Changing the game: Students adapt to recruiting dead period

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By Reese Wang and Abby Bagby, Managing Editor and Staff Reporter Junior Lily Wolfe had planned to spend this past summer going to field hockey clinics at schools in which she had interest as well as playing in showcases and tournaments.  However, the NCAA’s Division I recruiting dead period, implemented in March 2020 and currently...

By Reese Wang and Abby Bagby, Managing Editor and Staff Reporter

Junior Lily Wolfe had planned to spend this past summer going to field hockey clinics at schools in which she had interest as well as playing in showcases and tournaments. 

However, the NCAA’s Division I recruiting dead period, implemented in March 2020 and currently extended until early 2021, threw a wrench into Wolfe’s plans. The dead period bans all in-person interaction between Division I coaches and prospects, only allowing virtual contact such as through email, text, social media or video calls.

As a result, only Division III coaches could attend Super 60, a three-day field hockey camp typically coached by college coaches from all divisions. While clips from the tournament could be sent to Division I coaches, Wolfe, who hoped to play for a Division I school and is currently verbally committed to Quinnipiac University, believes her experience was hindered by the fact that only Division III coaches were present.

“I wanted to see how the coaches coached me, how I felt with the coaches and if I liked the coaching style, but I couldn’t do that. They could only watch me instead of the other way around, you watching them,” Wolfe said.

Likewise, senior and softball player Kate Clement planned on meeting coaches during various softball showcases and tournaments. Due to the dead period, no coaches attended in-person, and her tournaments were instead streamed on athletesgolive.com, a website that hosts amateur sports streams. Clement, who is committed to Franklin and Marshall College, also made highlight compilation videos from her tournaments to send to coaches who couldn’t attend.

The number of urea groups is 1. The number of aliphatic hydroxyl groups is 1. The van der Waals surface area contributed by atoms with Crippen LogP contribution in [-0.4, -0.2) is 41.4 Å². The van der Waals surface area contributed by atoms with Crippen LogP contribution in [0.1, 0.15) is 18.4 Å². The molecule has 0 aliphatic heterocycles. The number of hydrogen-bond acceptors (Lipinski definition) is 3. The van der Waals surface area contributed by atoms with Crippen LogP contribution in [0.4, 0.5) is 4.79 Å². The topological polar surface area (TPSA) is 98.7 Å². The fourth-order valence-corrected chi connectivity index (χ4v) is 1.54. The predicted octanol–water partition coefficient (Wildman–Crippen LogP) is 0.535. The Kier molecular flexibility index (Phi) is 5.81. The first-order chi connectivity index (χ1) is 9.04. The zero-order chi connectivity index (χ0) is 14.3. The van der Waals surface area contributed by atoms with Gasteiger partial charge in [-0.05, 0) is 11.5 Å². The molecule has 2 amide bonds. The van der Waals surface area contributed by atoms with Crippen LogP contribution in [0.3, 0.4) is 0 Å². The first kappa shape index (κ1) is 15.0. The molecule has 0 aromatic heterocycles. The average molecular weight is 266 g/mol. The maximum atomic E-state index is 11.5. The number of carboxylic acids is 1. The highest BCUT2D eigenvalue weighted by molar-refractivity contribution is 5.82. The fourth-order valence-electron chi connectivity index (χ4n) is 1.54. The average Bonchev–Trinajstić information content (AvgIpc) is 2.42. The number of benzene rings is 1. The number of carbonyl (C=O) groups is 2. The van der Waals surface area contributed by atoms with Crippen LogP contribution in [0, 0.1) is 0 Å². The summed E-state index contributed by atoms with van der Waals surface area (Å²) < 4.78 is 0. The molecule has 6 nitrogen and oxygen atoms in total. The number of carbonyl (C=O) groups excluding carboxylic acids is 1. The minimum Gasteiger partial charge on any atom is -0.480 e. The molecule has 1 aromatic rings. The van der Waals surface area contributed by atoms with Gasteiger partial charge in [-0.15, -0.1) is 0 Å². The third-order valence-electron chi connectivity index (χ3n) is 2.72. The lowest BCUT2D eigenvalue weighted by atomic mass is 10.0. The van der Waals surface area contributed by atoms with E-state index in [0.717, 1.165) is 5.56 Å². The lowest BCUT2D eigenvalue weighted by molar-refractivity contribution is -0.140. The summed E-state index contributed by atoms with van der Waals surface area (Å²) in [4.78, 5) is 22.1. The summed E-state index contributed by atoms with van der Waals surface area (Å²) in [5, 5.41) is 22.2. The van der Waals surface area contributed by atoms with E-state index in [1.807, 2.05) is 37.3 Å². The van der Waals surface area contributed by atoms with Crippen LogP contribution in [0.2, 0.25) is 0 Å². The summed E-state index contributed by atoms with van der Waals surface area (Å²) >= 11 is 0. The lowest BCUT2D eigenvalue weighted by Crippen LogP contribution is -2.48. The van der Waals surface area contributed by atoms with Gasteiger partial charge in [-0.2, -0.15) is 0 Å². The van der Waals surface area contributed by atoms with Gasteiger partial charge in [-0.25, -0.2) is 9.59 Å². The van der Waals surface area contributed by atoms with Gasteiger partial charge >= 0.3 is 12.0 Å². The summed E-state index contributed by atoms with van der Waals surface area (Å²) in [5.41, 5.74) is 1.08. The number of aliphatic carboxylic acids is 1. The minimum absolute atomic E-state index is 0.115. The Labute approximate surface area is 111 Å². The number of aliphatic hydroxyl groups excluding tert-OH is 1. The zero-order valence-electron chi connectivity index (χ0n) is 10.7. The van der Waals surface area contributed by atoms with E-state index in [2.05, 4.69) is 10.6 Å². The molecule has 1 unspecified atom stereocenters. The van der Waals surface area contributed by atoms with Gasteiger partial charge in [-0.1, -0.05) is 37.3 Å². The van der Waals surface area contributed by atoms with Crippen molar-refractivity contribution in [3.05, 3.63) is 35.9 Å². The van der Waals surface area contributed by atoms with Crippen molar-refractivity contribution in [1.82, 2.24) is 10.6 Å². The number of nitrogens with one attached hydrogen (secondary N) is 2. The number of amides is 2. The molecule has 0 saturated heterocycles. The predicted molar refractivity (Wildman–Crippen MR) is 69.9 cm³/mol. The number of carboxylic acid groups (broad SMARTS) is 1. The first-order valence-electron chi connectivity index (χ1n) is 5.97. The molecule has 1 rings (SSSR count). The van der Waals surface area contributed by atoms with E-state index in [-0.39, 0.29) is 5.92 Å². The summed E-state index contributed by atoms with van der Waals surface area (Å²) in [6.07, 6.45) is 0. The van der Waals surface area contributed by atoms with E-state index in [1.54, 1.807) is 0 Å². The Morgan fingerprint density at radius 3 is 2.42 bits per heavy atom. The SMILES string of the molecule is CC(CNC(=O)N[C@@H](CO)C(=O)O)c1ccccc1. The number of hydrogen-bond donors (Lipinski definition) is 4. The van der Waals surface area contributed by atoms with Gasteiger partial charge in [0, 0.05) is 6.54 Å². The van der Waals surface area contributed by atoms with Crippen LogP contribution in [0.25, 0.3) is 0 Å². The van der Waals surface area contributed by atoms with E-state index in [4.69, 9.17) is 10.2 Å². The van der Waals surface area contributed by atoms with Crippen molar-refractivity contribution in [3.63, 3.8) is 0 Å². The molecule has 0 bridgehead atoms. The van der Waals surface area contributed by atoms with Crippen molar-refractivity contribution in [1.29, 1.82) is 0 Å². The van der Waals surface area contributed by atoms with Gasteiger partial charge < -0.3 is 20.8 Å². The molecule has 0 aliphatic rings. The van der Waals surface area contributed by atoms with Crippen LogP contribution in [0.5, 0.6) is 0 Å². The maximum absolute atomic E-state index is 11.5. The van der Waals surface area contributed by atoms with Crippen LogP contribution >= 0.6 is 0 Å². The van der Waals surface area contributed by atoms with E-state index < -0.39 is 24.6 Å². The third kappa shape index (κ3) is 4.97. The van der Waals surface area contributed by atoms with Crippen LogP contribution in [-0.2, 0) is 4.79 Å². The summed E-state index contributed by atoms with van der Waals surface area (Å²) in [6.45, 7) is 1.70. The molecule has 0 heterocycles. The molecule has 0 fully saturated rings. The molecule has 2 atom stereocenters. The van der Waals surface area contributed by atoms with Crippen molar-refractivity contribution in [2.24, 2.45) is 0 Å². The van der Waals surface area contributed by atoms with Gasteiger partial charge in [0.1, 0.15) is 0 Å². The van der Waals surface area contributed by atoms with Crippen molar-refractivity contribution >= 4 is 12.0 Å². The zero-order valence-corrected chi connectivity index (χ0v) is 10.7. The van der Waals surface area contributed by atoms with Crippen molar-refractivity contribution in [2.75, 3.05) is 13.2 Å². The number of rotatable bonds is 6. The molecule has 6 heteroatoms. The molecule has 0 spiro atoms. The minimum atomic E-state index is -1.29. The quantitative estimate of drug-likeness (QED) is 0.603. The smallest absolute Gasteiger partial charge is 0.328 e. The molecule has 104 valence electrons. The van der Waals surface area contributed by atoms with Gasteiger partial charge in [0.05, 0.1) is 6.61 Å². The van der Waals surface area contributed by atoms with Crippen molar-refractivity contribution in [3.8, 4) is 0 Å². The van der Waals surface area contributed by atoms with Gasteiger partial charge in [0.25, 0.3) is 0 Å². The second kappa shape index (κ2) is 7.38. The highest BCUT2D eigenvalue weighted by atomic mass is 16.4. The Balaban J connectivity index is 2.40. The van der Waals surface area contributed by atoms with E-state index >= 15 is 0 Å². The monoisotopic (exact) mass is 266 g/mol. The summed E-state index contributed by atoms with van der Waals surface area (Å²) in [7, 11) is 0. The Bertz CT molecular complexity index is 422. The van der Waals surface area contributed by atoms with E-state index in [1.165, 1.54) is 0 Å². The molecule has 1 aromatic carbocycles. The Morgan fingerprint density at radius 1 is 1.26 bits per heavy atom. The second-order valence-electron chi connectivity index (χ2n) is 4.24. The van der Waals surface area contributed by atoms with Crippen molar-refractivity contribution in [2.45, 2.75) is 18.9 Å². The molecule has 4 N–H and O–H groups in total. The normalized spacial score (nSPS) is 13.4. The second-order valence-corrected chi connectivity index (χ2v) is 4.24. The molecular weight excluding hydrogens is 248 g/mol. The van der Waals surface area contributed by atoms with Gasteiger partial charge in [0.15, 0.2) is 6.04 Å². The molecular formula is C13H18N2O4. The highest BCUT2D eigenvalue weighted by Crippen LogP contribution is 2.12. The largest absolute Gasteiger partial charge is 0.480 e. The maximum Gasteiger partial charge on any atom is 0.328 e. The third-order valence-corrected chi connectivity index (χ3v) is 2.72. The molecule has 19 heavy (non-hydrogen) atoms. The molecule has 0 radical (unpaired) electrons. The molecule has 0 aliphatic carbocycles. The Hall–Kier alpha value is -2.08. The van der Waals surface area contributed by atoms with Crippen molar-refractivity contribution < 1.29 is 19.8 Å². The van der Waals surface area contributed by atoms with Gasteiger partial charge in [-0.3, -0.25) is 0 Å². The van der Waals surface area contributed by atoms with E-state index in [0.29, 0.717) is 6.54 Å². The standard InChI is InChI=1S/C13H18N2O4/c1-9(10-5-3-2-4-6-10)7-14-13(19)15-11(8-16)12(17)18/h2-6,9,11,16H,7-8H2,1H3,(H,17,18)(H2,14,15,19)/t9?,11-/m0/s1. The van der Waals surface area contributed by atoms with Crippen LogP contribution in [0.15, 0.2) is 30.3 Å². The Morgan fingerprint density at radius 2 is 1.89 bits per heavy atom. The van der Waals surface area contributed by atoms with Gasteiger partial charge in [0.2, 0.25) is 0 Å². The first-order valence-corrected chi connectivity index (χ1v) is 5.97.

Since official and unofficial visits to schools are also banned during the dead period, coaches had to rely on Zoom and other forms of virtual communication to convey information to the prospects. Although senior and boys lacrosse player Andy Marquet thought the information was similar to what he would’ve gotten in person, he believes the main difference was that he couldn’t get a feel of the people in the school.

“It’s just different when you’re shaking hands with someone and really getting a feel for them as a person,” Marquet said. “You can kind of soak in the atmosphere of the school.”

Marquet dreamed of playing for a Division I lacrosse program, but ultimately decided to commit to Division III Gettysburg College. Part of his decision came from the fact that he couldn’t visit any Division I schools, who wanted a decision within two weeks, during the dead period. 

 “I wasn’t able to make a decision on those schools that would put that (two week) time limit on me without seeing other schools. And since I couldn’t see the other schools because of the pandemic, I was basically forced to say, ‘Sorry, I don’t know if I can say yes to you without knowing about the other options,’” Marquet said.

Wolfe, who believes she could’ve made her verbal commitment faster with the opportunity to tour campuses, had similar hesitations when deciding on a school.

“I’m like, ‘Oh, well maybe I want to see it one more time,’ or ‘Oh, I don’t actually know the coaches that well, because I’ve only done one clinic there.’ There’s some things that I wish I could clear up. I don’t know some things that I need to know before I decide on the place I’m gonna spend the next four years at,” Wolfe said.

For Clement, though, her decision to commit to Franklin and Marshall College, a liberal arts school with a student population of 2,315, was influenced by its COVID-19 reopening plan to reopen in-person for some students.

“I really thought that I didn’t want to go to a small school, but (COVID-19) changed that for me. I just decided that (the size of a school) wasn’t really what mattered to me; if it gave me a better chance of going back to school, then I would take it,” Clement said.

Clement urges others currently in the recruiting process to use social media to reach out to coaches. She believes that building a strong digital platform is vital in the COVID-19 recruitment process.

“Email as much as possible. Use Pinterest, Twitter, Instagram,” Clement said. “Call coaches. Ask questions that show you’re interested in the program. You don’t need (to be) in person to be able to connect with coaches.”

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